I have finally ordered my school supplies!!!

I got everything on my list and then some so we are all set. I don’t even think I will need to buy anything mid-year, with the only possibly exception being the next Spelling Workout book if Jordyn goes quickly enough through this one. The goal is to complete 8 books in 6-7 years, but the easiest book is the first one, so getting a head start is a good thing. I think I have to wait a little bit for her reading level to improve, it is currently her weakest subject.

After reading quite a bit on the Simply Charlotte Mason website, I found a lot of helpful information. See, Charlotte Mason is very similar to classical education in many ways, so they combine nicely together. Despite the fact that a classical education would like me to tie my literature/reading selections to my history timeline, I am thinking that there are a lot of really good books out there that I would much rather read to Jordyn than children’s versions of myth and folklore. Those will eventually be read, when her logic and comprehension levels are much more stable. So here is Jordyn’s first grade reading list (these books will be read TO her, not by her):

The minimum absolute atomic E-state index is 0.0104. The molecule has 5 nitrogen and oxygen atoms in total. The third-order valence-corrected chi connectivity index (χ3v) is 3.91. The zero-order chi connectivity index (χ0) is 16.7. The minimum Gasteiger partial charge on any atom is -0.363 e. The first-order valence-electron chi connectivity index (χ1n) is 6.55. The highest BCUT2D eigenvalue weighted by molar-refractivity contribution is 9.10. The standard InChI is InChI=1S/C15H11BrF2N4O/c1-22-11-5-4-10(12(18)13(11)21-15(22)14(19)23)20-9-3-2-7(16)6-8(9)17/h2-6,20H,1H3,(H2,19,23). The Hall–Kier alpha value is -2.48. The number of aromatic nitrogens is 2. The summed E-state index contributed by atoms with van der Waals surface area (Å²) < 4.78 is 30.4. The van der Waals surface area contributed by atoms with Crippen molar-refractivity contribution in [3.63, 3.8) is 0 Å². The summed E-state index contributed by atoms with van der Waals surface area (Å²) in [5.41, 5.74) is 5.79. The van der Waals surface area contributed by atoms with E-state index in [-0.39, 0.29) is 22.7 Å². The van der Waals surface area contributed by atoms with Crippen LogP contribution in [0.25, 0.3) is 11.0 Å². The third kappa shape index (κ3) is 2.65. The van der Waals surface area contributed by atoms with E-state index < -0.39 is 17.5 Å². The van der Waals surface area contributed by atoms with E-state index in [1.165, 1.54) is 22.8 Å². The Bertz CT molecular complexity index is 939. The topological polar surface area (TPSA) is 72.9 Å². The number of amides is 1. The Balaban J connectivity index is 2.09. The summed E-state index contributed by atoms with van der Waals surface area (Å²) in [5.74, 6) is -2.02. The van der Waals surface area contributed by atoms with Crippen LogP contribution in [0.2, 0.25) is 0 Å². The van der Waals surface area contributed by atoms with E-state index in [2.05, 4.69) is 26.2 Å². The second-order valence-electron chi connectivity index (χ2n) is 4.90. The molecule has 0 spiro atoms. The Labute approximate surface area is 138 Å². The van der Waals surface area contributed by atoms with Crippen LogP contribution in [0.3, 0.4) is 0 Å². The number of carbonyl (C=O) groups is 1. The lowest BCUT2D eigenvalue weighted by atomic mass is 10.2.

The Lion Storyteller Bedtime Book (selections)

Stories From Around the World (selections)

Summer with the Moodys

Autumn with the Moodys

Winter with the Moodys

Spring with the Moodys

Summer Days with the Moodys

Charlotte’s Web

Stuart Little

Mr. Popper’s Penguins

The Trumpet of the Swan

The Complete Collection of Winnie-the-Pooh

Peter Pan and

The Milly-Molly-Mandy Storybook

I will let her select which one she wants to read next, except the seasonal Moody books. We probably won’t make it all the way through this list, but that is okay. I will also (likely) be reading more than one book at a time for variety, maybe not…we’ll see.

I did manage to find some beginning readers that I think I’ll like, also recommendations from the SCM website. They are the Phonics Pathways Readers and they can be purchased through Rainbow Resource Center. I got the first three, which all look to be above her current reading level, which is fine. She is progressing nicely through her reading primer, BUT, lately, she has developed a complete aversion to reading off the page. The only way that we can make it through her reading lesson is for me to write the words on our white board for her to read. Suddenly, all her reading problems go away…it’s like magic!

I am into scheduling out our school year in earnest now, waiting impatiently for my books to come in the mail. I’m starting with history, since I already have the history book. It’s going to be good!!!

The 2010/2011 School Year